What to do when you’ve lost your groove
I used to say that I have always been a big girl, because that’s what people have told me my whole life. Now that I really AM a big girl, I can look at pictures of myself from high school and realize that I wasn’t all that big at all. Sure I was a size 13, but my body was evenly distributed and I had a great figure. I wish someone had of told me that then, because maybe if I knew for myself that I wasn’t big then I would have been able to control myself a little bit better. But when you already think you are fat and people like you, why not keep eating? Oh so wrong, the blinders that I’ve worn for so long, sheesh.
Anyways. Last year, a week before Thanksgiving, my mom and I started phase one of the Kevin Trudeau diet. The man is crazy, and we knew this going into it. But phase 1 of his plan is such a great lifestyle change….and in my opinion, that’s the key to getting healthy and staying healthy. By April I had lost 60 lbs of the 120 that I wanted to lose. I was feeling great, water was delicious, my favorite treat was melba toast with organic peanut butter and banana, I looked forward to salad for my lunch and holy crap….I was almost into a size 16 down from a 24!! And then something happened.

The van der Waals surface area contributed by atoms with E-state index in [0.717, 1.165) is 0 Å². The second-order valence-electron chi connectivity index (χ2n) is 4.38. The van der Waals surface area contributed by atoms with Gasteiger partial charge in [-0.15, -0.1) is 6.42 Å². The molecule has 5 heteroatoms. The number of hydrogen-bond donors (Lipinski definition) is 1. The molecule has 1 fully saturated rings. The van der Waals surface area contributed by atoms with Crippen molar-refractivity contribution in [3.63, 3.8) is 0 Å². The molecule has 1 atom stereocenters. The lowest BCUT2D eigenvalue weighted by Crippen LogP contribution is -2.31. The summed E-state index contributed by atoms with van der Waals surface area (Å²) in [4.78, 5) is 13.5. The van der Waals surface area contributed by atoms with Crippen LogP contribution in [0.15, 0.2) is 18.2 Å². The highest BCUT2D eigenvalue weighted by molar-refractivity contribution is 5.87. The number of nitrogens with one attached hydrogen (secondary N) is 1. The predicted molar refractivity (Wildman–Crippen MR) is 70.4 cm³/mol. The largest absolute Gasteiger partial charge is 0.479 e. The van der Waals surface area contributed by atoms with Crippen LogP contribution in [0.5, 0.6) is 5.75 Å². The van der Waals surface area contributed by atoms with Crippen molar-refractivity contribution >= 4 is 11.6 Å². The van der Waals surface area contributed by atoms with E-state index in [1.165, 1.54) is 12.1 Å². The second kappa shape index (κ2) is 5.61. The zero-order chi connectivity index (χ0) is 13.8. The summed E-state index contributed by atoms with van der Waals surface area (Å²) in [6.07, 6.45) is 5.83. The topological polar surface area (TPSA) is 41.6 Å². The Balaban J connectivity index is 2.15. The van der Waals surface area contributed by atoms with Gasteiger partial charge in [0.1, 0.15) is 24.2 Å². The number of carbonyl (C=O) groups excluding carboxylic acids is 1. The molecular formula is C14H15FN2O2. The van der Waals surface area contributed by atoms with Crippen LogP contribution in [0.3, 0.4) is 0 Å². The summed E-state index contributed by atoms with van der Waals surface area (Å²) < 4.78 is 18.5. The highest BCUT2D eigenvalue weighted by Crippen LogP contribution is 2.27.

I started dating my husband in March. We did great for the first month, and I still lost weight. We encouraged eachother. My now-husband is a big man. When I first met him a year and a half ago, he was 380 lbs and I was 280. Over the course of the time I’ve known him, we seperately got motivated and both lost about 60 lbs. I guess when we started dating though it got easier and easier to eat a burger instead of that delicious salad. Brownies and cookies and ice cream were no longer untouchable. Water turned into Mt. Dew and Starbucks Frappacinos. What was once motivated encouragement to help eachother turned into an encouragement towards the opposite direction. He would get on a kick, and I would blame my cravings on a bad day, or my period, or whatever. I would get on a kick, and he would cockily inform me that he was fine with what he was eating and that I didn’t have to eat any.